Jumping to Conclusions

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Similar to the false dichotomy fallacy, I find that the main problem Young Earth Creationists have – and even the mainstream religious – is that many of their arguments require a grand leap to reach their conclusion.

I will give an example: A common Creationist argument is the receding moon argument, where they claim that a few thousand years ago the moon would have been inside the earth, due to the fact that it has been receding since it was first ‘created.’ Ignoring the fact that the moon was not receding at a constant rate, which debunks the argument, the conclusion of the Creationist logic is that science is wrong and therefor the Bible is correct. Notice the jump?

Another example is the claim that the universe had to have a cause. Ignoring the fact that we don’t know this for sure, how come that cause is God? Why does it have to be a divine being, and more specifically, the Christian one?

If a supposed miracle happens, how does this prove the Bible to be true? This ‘jumping to conclusions’ logic is a major issue. Furthermore, it is commonly and happily used when someone has to try and rationalize a fact so that it is compatible with their religious beliefs. Such a thing happened when the age of the earth was discovered, and when scientific theories such as evolution were proven. It was quickly asserted that God ‘used’ evolution, or ‘set off’ the Big Bang. Even today this rationalization process is used by some apologists to explain natural disasters.

Not much to write about with this observation, but nevertheless it is an issue when trying to make religious arguments.

Image courtesy of artur84 at FreeDigitalPhotos.net

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64 thoughts on “Jumping to Conclusions

  1. I was a yec as a Christian. I just didn’t know and most arguments or scientific evidence that pointed away from my position I ignored or panned in favor of believing God’s word

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  2. many creationist claims, including the ever popular cosmological argument or the teleological argument, require an a priori assumption, that a god is needed *and* that it is the version of the Christian god that the claimant has invented(theists love inventing gods that are in their image). If the premise is false, or unsupported by evidence, the argument using classical logic, immediately fails.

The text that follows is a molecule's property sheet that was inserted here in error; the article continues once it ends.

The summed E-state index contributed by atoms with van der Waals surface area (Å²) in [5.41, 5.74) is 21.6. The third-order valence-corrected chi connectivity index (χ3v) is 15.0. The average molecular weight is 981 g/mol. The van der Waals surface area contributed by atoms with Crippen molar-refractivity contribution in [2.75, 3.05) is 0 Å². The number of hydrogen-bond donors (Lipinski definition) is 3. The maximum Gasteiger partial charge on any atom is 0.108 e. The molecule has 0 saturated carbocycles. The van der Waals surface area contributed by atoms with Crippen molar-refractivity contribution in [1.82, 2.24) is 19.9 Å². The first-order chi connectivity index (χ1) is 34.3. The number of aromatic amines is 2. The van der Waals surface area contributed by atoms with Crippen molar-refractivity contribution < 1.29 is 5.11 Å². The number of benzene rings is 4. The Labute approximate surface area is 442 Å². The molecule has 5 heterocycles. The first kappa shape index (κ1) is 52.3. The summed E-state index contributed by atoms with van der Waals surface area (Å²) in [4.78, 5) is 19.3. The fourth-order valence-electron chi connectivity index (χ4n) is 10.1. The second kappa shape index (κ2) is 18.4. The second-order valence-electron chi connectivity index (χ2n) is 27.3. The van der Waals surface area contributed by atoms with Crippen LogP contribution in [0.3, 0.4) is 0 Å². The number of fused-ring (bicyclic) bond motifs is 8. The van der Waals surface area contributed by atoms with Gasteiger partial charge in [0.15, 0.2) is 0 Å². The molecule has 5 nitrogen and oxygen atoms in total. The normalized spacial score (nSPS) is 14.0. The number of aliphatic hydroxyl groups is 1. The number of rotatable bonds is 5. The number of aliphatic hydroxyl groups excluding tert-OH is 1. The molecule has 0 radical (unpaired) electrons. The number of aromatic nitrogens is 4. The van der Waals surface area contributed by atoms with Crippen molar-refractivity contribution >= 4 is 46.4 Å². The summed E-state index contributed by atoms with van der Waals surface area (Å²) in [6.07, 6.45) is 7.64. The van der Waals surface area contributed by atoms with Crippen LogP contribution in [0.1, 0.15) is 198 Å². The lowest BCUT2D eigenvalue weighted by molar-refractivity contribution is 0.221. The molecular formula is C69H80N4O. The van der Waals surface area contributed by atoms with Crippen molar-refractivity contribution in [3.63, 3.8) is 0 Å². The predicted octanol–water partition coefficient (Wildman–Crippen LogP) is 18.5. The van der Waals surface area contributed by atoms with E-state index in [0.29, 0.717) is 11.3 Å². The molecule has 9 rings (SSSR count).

I’ve been having a grand time recently pointing this out to various Christians and unsurprisingly, they refuse to show how their god exists and that it is the creator.

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  3. They must be those who believe in creation yet completely do not believe in the validity of scientific inquiry. It’s a pity that they don’t recognize that modern scientific theories are at best agnostic about supernatural phenomena and beings (objects/things).

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  4. Hi Everybody,

    I don’t want to put words in anyone’s mouth so I need to ask, are you saying that you believe the Universe has no cause? To do so would deny the Law of Causality. It is certainly within your rights to do so but that conclusion also requires a grand leap.

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    • Yes, that is what I believe. Whether the singularity ‘created itself’ or existed eternally or something like that I do not know, just like everybody else. However I must ask, how do we know that the laws of causality applied back then? How do we know that the Big Bang didn’t create those laws somehow? And finally, if God can be uncaused, who can’t the universe?

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        • I am not assuming anything, I am perfectly content to hold the position that I do not know what – if anything – caused the singularity. We don’t know what caused the singularity, we don’t know if anything caused the singularity. We don’t even know if the laws of the universe applied to the singularity. I don’t claim to have the answer, so there is no leap of faith for me to take.